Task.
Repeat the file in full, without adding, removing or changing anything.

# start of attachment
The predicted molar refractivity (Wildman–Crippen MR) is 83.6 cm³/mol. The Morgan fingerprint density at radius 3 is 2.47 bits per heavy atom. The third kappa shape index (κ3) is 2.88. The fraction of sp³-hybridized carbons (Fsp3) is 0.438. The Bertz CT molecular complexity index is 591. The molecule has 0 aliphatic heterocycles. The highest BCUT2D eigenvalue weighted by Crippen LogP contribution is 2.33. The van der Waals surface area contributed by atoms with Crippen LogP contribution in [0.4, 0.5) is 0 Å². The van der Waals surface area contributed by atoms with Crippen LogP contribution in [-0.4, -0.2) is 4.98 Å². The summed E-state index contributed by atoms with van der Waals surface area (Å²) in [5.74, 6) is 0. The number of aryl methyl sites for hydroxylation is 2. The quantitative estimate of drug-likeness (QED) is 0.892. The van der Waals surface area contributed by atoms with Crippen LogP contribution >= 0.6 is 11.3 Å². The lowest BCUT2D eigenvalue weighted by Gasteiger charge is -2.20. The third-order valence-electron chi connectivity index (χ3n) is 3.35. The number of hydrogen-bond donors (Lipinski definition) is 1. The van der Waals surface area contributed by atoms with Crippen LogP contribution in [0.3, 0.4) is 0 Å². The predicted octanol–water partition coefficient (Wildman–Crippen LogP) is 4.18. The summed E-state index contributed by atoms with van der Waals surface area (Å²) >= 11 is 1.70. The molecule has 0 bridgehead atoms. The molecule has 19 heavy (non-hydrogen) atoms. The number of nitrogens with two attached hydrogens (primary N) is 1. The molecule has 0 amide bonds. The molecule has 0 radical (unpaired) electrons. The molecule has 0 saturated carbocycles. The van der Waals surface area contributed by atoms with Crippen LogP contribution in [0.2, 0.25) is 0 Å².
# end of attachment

The predicted molar refractivity (Wildman–Crippen MR) is 83.6 cm³/mol. The Morgan fingerprint density at radius 3 is 2.47 bits per heavy atom. The third kappa shape index (κ3) is 2.88. The fraction of sp³-hybridized carbons (Fsp3) is 0.438. The Bertz CT molecular complexity index is 591. The molecule has 0 aliphatic heterocycles. The highest BCUT2D eigenvalue weighted by Crippen LogP contribution is 2.33. The van der Waals surface area contributed by atoms with Crippen LogP contribution in [0.4, 0.5) is 0 Å². The van der Waals surface area contributed by atoms with Crippen LogP contribution in [-0.4, -0.2) is 4.98 Å². The summed E-state index contributed by atoms with van der Waals surface area (Å²) in [5.74, 6) is 0. The number of aryl methyl sites for hydroxylation is 2. The quantitative estimate of drug-likeness (QED) is 0.892. The van der Waals surface area contributed by atoms with Crippen LogP contribution >= 0.6 is 11.3 Å². The lowest BCUT2D eigenvalue weighted by Gasteiger charge is -2.20. The third-order valence-electron chi connectivity index (χ3n) is 3.35. The number of hydrogen-bond donors (Lipinski definition) is 1. The van der Waals surface area contributed by atoms with Crippen LogP contribution in [0.3, 0.4) is 0 Å². The predicted octanol–water partition coefficient (Wildman–Crippen LogP) is 4.18. The summed E-state index contributed by atoms with van der Waals surface area (Å²) >= 11 is 1.70. The molecule has 0 bridgehead atoms. The molecule has 19 heavy (non-hydrogen) atoms. The number of nitrogens with two attached hydrogens (primary N) is 1. The molecule has 0 amide bonds. The molecule has 0 radical (unpaired) electrons. The molecule has 0 saturated carbocycles. The van der Waals surface area contributed by atoms with Crippen LogP contribution in [0.2, 0.25) is 0 Å².